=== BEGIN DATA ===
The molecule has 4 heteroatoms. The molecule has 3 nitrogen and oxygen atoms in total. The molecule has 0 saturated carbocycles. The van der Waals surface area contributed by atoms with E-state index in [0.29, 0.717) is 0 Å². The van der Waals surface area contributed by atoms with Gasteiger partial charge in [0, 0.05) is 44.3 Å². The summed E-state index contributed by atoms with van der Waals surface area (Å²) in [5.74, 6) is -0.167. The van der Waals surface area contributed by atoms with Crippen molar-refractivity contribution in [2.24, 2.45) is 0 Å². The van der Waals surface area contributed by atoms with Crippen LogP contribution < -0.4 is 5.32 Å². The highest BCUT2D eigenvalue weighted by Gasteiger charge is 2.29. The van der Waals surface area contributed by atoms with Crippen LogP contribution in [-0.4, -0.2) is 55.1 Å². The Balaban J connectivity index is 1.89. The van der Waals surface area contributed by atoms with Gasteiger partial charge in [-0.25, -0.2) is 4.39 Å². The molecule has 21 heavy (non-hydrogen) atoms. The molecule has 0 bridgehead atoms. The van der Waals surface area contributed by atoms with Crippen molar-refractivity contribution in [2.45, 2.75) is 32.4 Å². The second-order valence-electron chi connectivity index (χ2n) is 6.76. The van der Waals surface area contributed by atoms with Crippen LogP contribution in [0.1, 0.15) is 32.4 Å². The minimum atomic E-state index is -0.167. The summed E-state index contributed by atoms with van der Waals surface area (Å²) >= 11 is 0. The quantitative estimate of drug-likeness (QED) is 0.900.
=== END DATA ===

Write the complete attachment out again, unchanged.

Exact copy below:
The molecule has 4 heteroatoms. The molecule has 3 nitrogen and oxygen atoms in total. The molecule has 0 saturated carbocycles. The van der Waals surface area contributed by atoms with E-state index in [0.29, 0.717) is 0 Å². The van der Waals surface area contributed by atoms with Gasteiger partial charge in [0, 0.05) is 44.3 Å². The summed E-state index contributed by atoms with van der Waals surface area (Å²) in [5.74, 6) is -0.167. The van der Waals surface area contributed by atoms with Crippen molar-refractivity contribution in [2.24, 2.45) is 0 Å². The van der Waals surface area contributed by atoms with Crippen LogP contribution < -0.4 is 5.32 Å². The highest BCUT2D eigenvalue weighted by Gasteiger charge is 2.29. The van der Waals surface area contributed by atoms with Crippen LogP contribution in [-0.4, -0.2) is 55.1 Å². The Balaban J connectivity index is 1.89. The van der Waals surface area contributed by atoms with Gasteiger partial charge in [-0.25, -0.2) is 4.39 Å². The molecule has 21 heavy (non-hydrogen) atoms. The molecule has 0 bridgehead atoms. The van der Waals surface area contributed by atoms with Crippen molar-refractivity contribution in [2.45, 2.75) is 32.4 Å². The second-order valence-electron chi connectivity index (χ2n) is 6.76. The van der Waals surface area contributed by atoms with Crippen LogP contribution in [0.1, 0.15) is 32.4 Å². The minimum atomic E-state index is -0.167. The summed E-state index contributed by atoms with van der Waals surface area (Å²) >= 11 is 0. The quantitative estimate of drug-likeness (QED) is 0.900.